(Linked article is behind paywall)
Really good piece making a point that really bears emphasis and a lot more work. The reference to Elizabeth Anderson in the piece is timely - her book 'Private Government' is well worth reading and is something any supporter of free markets has to engage with (I agree with the broad thrust of her arguments for what it's worth).
Two points of my own:
One of the things to note from the linked piece is the degree to which things such as nanny-ism, political correctness, and elaborate health and safety regulations that conservatives complain about (often with good reason) are the product not of governments or regulators but large private firms and reflect the interests of those firms (or rather their senior managers).
Secondly, Creighton mentions how many classical economists and radical classical liberals opposed the large limited liability company and automatic incorporation. This is an almost completely forgotten aspect of intellectual history and was a huge debate within liberalism in the 1850s in Britain for example (Herbert Spencer was a huge critic).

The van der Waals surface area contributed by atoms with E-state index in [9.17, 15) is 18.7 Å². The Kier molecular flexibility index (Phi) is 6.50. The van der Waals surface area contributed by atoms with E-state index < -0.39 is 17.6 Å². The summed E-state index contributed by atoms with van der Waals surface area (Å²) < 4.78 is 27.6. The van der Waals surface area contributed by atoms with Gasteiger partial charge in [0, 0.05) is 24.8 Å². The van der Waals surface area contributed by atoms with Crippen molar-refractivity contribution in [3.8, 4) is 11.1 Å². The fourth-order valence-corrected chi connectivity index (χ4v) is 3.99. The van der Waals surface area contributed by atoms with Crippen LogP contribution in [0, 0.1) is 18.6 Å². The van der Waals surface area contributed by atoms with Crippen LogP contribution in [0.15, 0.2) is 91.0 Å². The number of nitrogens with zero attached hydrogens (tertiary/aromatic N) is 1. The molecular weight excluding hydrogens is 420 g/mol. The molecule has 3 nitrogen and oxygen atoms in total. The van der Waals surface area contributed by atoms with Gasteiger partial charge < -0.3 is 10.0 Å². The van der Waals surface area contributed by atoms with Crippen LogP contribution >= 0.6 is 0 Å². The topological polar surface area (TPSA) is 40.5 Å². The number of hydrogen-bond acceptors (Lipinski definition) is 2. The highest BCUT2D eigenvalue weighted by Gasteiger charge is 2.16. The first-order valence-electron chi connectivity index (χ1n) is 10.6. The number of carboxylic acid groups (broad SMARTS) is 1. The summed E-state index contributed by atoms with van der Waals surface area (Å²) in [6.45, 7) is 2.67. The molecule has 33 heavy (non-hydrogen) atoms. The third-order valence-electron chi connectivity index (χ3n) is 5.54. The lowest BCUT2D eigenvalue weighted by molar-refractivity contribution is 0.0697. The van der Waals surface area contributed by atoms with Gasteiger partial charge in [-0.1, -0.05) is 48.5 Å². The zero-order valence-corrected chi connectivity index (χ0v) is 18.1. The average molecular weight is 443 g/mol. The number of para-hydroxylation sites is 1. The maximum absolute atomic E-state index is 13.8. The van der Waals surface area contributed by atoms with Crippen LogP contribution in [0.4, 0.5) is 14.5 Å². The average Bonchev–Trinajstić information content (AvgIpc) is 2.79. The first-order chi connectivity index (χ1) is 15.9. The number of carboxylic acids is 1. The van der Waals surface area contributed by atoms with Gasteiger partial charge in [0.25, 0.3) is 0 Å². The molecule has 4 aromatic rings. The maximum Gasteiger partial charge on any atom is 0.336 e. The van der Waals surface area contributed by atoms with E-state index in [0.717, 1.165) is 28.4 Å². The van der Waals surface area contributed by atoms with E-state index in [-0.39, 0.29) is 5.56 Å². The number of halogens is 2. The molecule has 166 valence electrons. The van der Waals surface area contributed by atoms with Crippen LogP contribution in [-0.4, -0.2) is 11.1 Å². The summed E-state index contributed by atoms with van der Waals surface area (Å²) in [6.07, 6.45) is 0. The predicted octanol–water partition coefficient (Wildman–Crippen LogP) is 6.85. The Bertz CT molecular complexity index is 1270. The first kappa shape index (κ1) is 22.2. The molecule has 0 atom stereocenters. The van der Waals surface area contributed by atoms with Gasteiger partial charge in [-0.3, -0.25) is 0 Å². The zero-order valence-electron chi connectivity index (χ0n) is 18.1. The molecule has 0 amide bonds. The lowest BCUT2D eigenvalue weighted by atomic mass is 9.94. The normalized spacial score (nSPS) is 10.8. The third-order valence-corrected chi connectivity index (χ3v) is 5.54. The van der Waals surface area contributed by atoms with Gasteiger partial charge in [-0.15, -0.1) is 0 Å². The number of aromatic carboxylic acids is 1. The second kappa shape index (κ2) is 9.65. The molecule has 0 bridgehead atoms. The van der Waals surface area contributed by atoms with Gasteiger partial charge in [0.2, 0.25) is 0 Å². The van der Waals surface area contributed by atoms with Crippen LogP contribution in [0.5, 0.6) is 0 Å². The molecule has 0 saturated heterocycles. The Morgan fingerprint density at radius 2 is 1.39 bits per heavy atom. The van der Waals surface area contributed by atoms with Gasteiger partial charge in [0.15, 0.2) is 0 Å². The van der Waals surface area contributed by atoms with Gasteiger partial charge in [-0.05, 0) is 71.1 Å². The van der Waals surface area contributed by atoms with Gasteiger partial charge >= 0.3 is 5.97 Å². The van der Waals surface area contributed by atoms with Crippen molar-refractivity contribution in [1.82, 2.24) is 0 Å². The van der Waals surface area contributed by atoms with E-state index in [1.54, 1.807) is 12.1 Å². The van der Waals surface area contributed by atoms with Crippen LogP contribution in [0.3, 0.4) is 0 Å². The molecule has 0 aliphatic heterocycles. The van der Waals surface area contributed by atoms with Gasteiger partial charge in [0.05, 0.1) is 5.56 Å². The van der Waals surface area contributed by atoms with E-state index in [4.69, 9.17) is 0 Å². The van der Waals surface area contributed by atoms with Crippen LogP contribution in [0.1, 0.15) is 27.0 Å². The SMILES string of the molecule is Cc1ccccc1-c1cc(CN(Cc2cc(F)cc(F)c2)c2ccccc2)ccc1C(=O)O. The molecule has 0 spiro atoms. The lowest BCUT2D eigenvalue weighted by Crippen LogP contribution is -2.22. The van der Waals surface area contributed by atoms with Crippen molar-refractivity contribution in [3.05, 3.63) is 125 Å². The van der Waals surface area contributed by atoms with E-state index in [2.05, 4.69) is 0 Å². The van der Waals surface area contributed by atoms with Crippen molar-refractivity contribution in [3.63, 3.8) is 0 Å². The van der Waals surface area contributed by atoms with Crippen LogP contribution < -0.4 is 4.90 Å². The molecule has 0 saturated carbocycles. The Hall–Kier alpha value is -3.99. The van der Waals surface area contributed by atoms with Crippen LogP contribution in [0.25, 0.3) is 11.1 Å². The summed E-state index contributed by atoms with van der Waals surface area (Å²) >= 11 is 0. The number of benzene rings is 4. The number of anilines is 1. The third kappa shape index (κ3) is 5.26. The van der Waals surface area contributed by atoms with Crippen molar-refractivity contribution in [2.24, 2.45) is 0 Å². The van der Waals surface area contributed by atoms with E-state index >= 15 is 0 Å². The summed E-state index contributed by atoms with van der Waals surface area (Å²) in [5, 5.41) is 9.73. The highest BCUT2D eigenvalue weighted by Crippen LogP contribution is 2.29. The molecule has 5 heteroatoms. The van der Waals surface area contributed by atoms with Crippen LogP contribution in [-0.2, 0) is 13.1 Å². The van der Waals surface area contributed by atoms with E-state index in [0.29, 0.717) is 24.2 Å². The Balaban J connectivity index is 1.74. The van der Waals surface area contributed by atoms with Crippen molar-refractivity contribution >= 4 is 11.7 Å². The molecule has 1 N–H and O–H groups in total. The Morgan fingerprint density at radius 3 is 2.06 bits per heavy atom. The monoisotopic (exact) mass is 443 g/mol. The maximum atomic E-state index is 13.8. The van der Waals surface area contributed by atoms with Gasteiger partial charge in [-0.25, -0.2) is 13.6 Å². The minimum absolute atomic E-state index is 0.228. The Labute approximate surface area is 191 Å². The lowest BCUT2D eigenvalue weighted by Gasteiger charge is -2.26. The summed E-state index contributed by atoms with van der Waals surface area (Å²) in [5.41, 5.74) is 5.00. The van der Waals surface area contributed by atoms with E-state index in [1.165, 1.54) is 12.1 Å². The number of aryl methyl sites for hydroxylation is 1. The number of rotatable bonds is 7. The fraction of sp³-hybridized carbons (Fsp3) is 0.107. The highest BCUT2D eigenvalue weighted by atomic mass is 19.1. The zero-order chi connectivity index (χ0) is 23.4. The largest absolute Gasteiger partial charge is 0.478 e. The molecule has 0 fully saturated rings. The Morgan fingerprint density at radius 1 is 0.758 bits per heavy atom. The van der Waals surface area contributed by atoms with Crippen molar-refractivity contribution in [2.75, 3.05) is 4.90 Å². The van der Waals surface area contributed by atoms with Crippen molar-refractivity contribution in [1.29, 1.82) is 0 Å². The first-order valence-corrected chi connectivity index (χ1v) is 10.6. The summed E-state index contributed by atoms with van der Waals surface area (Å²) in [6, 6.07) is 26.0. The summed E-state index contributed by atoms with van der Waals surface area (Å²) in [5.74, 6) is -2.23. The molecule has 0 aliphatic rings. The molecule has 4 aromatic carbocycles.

In addition, radical and even not so radical classical liberals and individualists disliked wage labour and looked forward to a world in which everyone would be self-employed, whether individually or collectively - J S Mill and Wordsworth Donisthorpe - who had a worked out theory of what he called 'Labour Capitalisation' - were two examples.